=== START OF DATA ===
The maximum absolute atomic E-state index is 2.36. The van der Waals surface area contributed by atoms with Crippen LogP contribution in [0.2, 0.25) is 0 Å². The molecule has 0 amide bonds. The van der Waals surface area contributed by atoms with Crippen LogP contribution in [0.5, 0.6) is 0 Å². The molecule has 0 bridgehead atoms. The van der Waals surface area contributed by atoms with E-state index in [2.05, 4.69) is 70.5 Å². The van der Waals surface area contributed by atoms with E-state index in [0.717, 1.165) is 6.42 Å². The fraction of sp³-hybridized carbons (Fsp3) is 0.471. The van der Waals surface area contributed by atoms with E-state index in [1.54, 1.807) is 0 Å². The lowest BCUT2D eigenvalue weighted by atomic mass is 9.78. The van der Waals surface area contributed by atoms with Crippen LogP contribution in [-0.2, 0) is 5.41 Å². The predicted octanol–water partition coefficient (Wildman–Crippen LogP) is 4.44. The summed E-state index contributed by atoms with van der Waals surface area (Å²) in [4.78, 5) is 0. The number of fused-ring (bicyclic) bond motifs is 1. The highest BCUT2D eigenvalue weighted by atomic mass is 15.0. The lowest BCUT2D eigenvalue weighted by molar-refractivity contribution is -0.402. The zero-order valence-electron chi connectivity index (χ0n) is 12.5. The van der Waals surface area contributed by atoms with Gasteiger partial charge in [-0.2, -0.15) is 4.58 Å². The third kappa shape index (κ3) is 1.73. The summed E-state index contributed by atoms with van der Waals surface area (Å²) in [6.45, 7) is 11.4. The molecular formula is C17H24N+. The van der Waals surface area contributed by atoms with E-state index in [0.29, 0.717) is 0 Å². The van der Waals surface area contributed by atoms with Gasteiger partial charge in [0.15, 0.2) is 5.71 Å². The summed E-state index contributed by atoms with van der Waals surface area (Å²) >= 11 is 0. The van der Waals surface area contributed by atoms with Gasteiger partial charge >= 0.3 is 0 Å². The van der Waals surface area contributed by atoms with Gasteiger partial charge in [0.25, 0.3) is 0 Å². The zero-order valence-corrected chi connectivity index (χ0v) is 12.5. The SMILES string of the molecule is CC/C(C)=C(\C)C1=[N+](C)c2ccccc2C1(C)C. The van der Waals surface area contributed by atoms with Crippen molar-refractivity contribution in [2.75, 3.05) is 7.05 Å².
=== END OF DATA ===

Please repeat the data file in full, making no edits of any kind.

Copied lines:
The maximum absolute atomic E-state index is 2.36. The van der Waals surface area contributed by atoms with Crippen LogP contribution in [0.2, 0.25) is 0 Å². The molecule has 0 amide bonds. The van der Waals surface area contributed by atoms with Crippen LogP contribution in [0.5, 0.6) is 0 Å². The molecule has 0 bridgehead atoms. The van der Waals surface area contributed by atoms with E-state index in [2.05, 4.69) is 70.5 Å². The van der Waals surface area contributed by atoms with E-state index in [0.717, 1.165) is 6.42 Å². The fraction of sp³-hybridized carbons (Fsp3) is 0.471. The van der Waals surface area contributed by atoms with E-state index in [1.54, 1.807) is 0 Å². The lowest BCUT2D eigenvalue weighted by atomic mass is 9.78. The van der Waals surface area contributed by atoms with Crippen LogP contribution in [-0.2, 0) is 5.41 Å². The predicted octanol–water partition coefficient (Wildman–Crippen LogP) is 4.44. The summed E-state index contributed by atoms with van der Waals surface area (Å²) in [4.78, 5) is 0. The number of fused-ring (bicyclic) bond motifs is 1. The highest BCUT2D eigenvalue weighted by atomic mass is 15.0. The lowest BCUT2D eigenvalue weighted by molar-refractivity contribution is -0.402. The zero-order valence-electron chi connectivity index (χ0n) is 12.5. The van der Waals surface area contributed by atoms with Gasteiger partial charge in [-0.2, -0.15) is 4.58 Å². The third kappa shape index (κ3) is 1.73. The summed E-state index contributed by atoms with van der Waals surface area (Å²) in [6.45, 7) is 11.4. The molecular formula is C17H24N+. The van der Waals surface area contributed by atoms with E-state index in [0.29, 0.717) is 0 Å². The van der Waals surface area contributed by atoms with Gasteiger partial charge in [0.15, 0.2) is 5.71 Å². The summed E-state index contributed by atoms with van der Waals surface area (Å²) >= 11 is 0. The van der Waals surface area contributed by atoms with Gasteiger partial charge >= 0.3 is 0 Å². The van der Waals surface area contributed by atoms with Gasteiger partial charge in [0.25, 0.3) is 0 Å². The zero-order valence-corrected chi connectivity index (χ0v) is 12.5. The SMILES string of the molecule is CC/C(C)=C(\C)C1=[N+](C)c2ccccc2C1(C)C. The van der Waals surface area contributed by atoms with Crippen molar-refractivity contribution in [2.75, 3.05) is 7.05 Å².